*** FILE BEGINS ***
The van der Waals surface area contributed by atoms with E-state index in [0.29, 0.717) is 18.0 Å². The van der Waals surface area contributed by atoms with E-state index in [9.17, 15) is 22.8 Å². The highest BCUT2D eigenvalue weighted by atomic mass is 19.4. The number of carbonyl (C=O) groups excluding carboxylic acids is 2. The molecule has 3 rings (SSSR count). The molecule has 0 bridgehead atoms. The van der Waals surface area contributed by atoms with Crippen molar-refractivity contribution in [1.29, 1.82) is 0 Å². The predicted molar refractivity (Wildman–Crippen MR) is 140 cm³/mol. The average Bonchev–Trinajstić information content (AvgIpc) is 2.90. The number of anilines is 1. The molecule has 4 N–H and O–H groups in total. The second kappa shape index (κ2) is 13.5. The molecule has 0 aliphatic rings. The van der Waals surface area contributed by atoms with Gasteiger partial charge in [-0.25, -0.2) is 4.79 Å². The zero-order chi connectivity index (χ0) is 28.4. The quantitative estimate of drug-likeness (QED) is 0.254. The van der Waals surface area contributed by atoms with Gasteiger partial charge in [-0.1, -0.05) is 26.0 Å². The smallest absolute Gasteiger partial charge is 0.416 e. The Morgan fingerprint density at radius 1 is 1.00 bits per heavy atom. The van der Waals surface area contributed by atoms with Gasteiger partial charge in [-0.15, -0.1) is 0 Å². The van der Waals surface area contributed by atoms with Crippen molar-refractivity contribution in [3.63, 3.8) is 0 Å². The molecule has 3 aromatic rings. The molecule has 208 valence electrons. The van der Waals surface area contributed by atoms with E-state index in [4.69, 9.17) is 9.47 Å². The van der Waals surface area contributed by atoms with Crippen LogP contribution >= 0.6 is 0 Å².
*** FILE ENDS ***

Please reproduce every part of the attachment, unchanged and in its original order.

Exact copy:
The van der Waals surface area contributed by atoms with E-state index in [0.29, 0.717) is 18.0 Å². The van der Waals surface area contributed by atoms with E-state index in [9.17, 15) is 22.8 Å². The highest BCUT2D eigenvalue weighted by atomic mass is 19.4. The number of carbonyl (C=O) groups excluding carboxylic acids is 2. The molecule has 3 rings (SSSR count). The molecule has 0 bridgehead atoms. The van der Waals surface area contributed by atoms with Crippen molar-refractivity contribution in [1.29, 1.82) is 0 Å². The predicted molar refractivity (Wildman–Crippen MR) is 140 cm³/mol. The average Bonchev–Trinajstić information content (AvgIpc) is 2.90. The number of anilines is 1. The molecule has 4 N–H and O–H groups in total. The second kappa shape index (κ2) is 13.5. The molecule has 0 aliphatic rings. The van der Waals surface area contributed by atoms with Gasteiger partial charge in [-0.25, -0.2) is 4.79 Å². The zero-order chi connectivity index (χ0) is 28.4. The quantitative estimate of drug-likeness (QED) is 0.254. The van der Waals surface area contributed by atoms with Gasteiger partial charge in [-0.1, -0.05) is 26.0 Å². The smallest absolute Gasteiger partial charge is 0.416 e. The Morgan fingerprint density at radius 1 is 1.00 bits per heavy atom. The van der Waals surface area contributed by atoms with Gasteiger partial charge in [-0.15, -0.1) is 0 Å². The van der Waals surface area contributed by atoms with Crippen molar-refractivity contribution in [3.63, 3.8) is 0 Å². The molecule has 3 aromatic rings. The molecule has 208 valence electrons. The van der Waals surface area contributed by atoms with E-state index in [4.69, 9.17) is 9.47 Å². The van der Waals surface area contributed by atoms with Crippen LogP contribution >= 0.6 is 0 Å².